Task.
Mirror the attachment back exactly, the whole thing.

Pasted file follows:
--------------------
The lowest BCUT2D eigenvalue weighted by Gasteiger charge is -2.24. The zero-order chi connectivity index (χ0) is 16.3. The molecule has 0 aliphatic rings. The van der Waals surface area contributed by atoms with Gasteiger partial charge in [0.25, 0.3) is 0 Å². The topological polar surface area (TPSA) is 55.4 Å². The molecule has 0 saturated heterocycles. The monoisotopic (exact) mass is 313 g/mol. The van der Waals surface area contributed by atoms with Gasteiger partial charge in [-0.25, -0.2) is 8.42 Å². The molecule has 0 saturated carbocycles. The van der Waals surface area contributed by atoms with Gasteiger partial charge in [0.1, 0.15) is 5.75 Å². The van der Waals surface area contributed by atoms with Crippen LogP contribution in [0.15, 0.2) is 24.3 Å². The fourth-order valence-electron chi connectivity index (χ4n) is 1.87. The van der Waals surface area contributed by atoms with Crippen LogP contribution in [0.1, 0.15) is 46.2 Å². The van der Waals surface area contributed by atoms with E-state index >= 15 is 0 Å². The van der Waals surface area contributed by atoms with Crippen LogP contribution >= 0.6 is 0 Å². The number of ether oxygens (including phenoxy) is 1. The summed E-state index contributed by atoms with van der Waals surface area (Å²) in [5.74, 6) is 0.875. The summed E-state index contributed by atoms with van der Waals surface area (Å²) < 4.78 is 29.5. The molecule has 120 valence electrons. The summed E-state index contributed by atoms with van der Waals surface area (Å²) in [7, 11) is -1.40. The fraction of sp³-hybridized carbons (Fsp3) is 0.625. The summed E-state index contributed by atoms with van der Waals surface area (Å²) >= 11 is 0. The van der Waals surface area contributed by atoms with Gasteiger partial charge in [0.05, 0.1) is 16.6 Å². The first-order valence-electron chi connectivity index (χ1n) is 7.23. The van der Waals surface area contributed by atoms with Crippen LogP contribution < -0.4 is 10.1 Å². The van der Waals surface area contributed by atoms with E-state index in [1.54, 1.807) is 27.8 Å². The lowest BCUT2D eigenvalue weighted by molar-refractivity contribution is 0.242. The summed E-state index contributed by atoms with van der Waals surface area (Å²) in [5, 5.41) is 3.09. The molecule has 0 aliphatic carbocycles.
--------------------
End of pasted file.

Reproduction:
The lowest BCUT2D eigenvalue weighted by Gasteiger charge is -2.24. The zero-order chi connectivity index (χ0) is 16.3. The molecule has 0 aliphatic rings. The van der Waals surface area contributed by atoms with Gasteiger partial charge in [0.25, 0.3) is 0 Å². The topological polar surface area (TPSA) is 55.4 Å². The molecule has 0 saturated heterocycles. The monoisotopic (exact) mass is 313 g/mol. The van der Waals surface area contributed by atoms with Gasteiger partial charge in [-0.25, -0.2) is 8.42 Å². The molecule has 0 saturated carbocycles. The van der Waals surface area contributed by atoms with Gasteiger partial charge in [0.1, 0.15) is 5.75 Å². The van der Waals surface area contributed by atoms with Crippen LogP contribution in [0.15, 0.2) is 24.3 Å². The fourth-order valence-electron chi connectivity index (χ4n) is 1.87. The van der Waals surface area contributed by atoms with Crippen LogP contribution in [0.1, 0.15) is 46.2 Å². The van der Waals surface area contributed by atoms with E-state index >= 15 is 0 Å². The van der Waals surface area contributed by atoms with Crippen LogP contribution >= 0.6 is 0 Å². The number of ether oxygens (including phenoxy) is 1. The summed E-state index contributed by atoms with van der Waals surface area (Å²) in [5.74, 6) is 0.875. The summed E-state index contributed by atoms with van der Waals surface area (Å²) < 4.78 is 29.5. The molecule has 120 valence electrons. The summed E-state index contributed by atoms with van der Waals surface area (Å²) in [7, 11) is -1.40. The fraction of sp³-hybridized carbons (Fsp3) is 0.625. The summed E-state index contributed by atoms with van der Waals surface area (Å²) >= 11 is 0. The van der Waals surface area contributed by atoms with Gasteiger partial charge in [0.05, 0.1) is 16.6 Å². The first-order valence-electron chi connectivity index (χ1n) is 7.23. The van der Waals surface area contributed by atoms with Crippen LogP contribution < -0.4 is 10.1 Å². The van der Waals surface area contributed by atoms with E-state index in [1.54, 1.807) is 27.8 Å². The lowest BCUT2D eigenvalue weighted by molar-refractivity contribution is 0.242. The summed E-state index contributed by atoms with van der Waals surface area (Å²) in [5, 5.41) is 3.09. The molecule has 0 aliphatic carbocycles.